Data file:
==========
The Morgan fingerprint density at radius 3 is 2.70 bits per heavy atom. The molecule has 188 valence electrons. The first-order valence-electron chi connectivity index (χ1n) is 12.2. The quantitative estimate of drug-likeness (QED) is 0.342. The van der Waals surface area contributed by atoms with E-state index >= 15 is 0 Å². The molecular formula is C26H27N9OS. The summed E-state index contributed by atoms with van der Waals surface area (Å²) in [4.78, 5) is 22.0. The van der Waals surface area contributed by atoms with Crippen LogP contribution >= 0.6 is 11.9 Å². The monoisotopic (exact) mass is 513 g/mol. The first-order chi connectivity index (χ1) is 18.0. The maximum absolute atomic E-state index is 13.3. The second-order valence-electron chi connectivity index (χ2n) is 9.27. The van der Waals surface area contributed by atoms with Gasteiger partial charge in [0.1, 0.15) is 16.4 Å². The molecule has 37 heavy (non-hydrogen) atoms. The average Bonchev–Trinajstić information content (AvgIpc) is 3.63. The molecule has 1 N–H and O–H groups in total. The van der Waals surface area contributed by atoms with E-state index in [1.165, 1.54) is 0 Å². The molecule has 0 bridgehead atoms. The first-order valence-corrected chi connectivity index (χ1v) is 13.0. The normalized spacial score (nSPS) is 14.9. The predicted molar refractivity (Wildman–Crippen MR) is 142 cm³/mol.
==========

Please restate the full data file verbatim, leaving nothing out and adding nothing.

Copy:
The Morgan fingerprint density at radius 3 is 2.70 bits per heavy atom. The molecule has 188 valence electrons. The first-order valence-electron chi connectivity index (χ1n) is 12.2. The quantitative estimate of drug-likeness (QED) is 0.342. The van der Waals surface area contributed by atoms with E-state index >= 15 is 0 Å². The molecular formula is C26H27N9OS. The summed E-state index contributed by atoms with van der Waals surface area (Å²) in [4.78, 5) is 22.0. The van der Waals surface area contributed by atoms with Crippen LogP contribution >= 0.6 is 11.9 Å². The monoisotopic (exact) mass is 513 g/mol. The first-order chi connectivity index (χ1) is 18.0. The maximum absolute atomic E-state index is 13.3. The second-order valence-electron chi connectivity index (χ2n) is 9.27. The van der Waals surface area contributed by atoms with Gasteiger partial charge in [0.1, 0.15) is 16.4 Å². The molecule has 37 heavy (non-hydrogen) atoms. The average Bonchev–Trinajstić information content (AvgIpc) is 3.63. The molecule has 1 N–H and O–H groups in total. The van der Waals surface area contributed by atoms with E-state index in [1.165, 1.54) is 0 Å². The molecule has 0 bridgehead atoms. The first-order valence-corrected chi connectivity index (χ1v) is 13.0. The normalized spacial score (nSPS) is 14.9. The predicted molar refractivity (Wildman–Crippen MR) is 142 cm³/mol.